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  • Second Season Syndrome: Can Leeds Avoid The Fate Of Huddersfield, Ipswich And Reading Before Them?

Second-season syndrome: can Leeds avoid the fate of Huddersfield, Ipswich and Reading before them?

Marcelo Bielsa’s Leeds United impressed everyone on their return to the Premier League but the EFL is littered with teams who followed up one good season with one really bad one.

Marcelo Bielsa helped Leeds United to an impressive ninth place in their first season back in the Premier League since 2004.
Beating Leicester City, Tottenham Hotspur and Manchester City along the way, they recorded the highest points tally of a newly promoted side since Ipswich Town in 2001.

With even neutrals won over by Leeds' gung-ho style, the task now for Marcelo Bielsa is to deliver on the promising sophomore season.

And, while United may be setting their sights high, they will do well to avoid the fate of these dazzling debutants who crashed and burned when tackling their difficult follow-up season.

Ipswich Town

One of the most extreme examples of second-season syndrome concerns Ipswich Town in the early 2000s.

George Burley's men were favourites for relegation ahead of their return to the top flight but were soon upsetting the odds, rising as high as third before eventually finishing in a hugely respectable fifth place. 

This secured UEFA Cup soccer for The Tractor Boys and they owed a lot to Marcus Stewart, whose 19 goals also helped him to second place in the Premier League goalscorer charts.
The following season, though, proved an extremely tough one for the Suffolk-based club.
One win from their opening 18 matches left them in serious relegation trouble before a run of 21 points from a possible 24 gave rise to survival hopes. However, a further collapse followed, with Ipswich only scoring seven goals in their remaining 13 fixtures to finish 18th and on a one-way ticket to the Championship.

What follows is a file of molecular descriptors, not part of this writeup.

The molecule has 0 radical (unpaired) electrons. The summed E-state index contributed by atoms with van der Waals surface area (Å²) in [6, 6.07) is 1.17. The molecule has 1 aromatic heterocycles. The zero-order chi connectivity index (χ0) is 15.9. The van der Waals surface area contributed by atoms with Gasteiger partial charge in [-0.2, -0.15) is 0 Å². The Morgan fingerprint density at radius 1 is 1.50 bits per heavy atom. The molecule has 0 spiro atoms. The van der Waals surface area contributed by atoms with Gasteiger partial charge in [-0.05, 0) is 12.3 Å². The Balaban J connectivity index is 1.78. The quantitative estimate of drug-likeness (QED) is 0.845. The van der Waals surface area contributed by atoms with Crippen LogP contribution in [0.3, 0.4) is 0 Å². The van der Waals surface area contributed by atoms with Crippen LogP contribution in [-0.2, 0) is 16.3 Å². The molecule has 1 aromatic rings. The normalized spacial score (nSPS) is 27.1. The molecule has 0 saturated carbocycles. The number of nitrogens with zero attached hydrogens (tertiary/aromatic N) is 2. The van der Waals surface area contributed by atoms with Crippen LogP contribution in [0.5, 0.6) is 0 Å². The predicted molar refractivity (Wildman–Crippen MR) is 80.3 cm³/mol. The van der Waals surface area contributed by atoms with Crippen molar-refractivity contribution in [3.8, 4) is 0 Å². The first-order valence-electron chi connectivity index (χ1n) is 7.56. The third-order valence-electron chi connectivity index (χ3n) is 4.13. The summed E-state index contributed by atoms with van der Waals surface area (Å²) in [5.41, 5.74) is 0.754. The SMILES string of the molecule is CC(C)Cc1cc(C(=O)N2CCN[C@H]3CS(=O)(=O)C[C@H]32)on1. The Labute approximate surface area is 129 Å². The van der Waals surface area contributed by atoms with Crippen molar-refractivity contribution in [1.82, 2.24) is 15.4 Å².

Kevin Doyle, Reading, Championship
Reading were promoted to the Premier League for the first time in their history in record-breaking fashion. They recorded an incredible 106 points in the Championship under Steve Coppell, the highest number in a professional league season.
Their form continued into the top flight, winning four from their first seven matches and continuing to impress in their first season at that level.
With Kevin Doyle and Steve Sidwell at the top of their game, they finished in eighth position, just one spot outside of European qualification.

The tables quickly turned in their second season, however, and Reading's form after Christmas sealed their fate. A run of eight straight defeats, starting with a crazy 6-4 loss at the hands of Tottenham, saw them plummet down the table.

Come the end of the season, The Royals had accumulated only 36 points, with an inferior goal difference sealing their fate despite a 4-0 final-day win.

Birmingham City

Birmingham City, Europa League, 2011

Birmingham City became the first team to win a major trophy and be relegated from the Premier League in the same season, in what was a bitter-sweet campaign for Alex McLeish's side.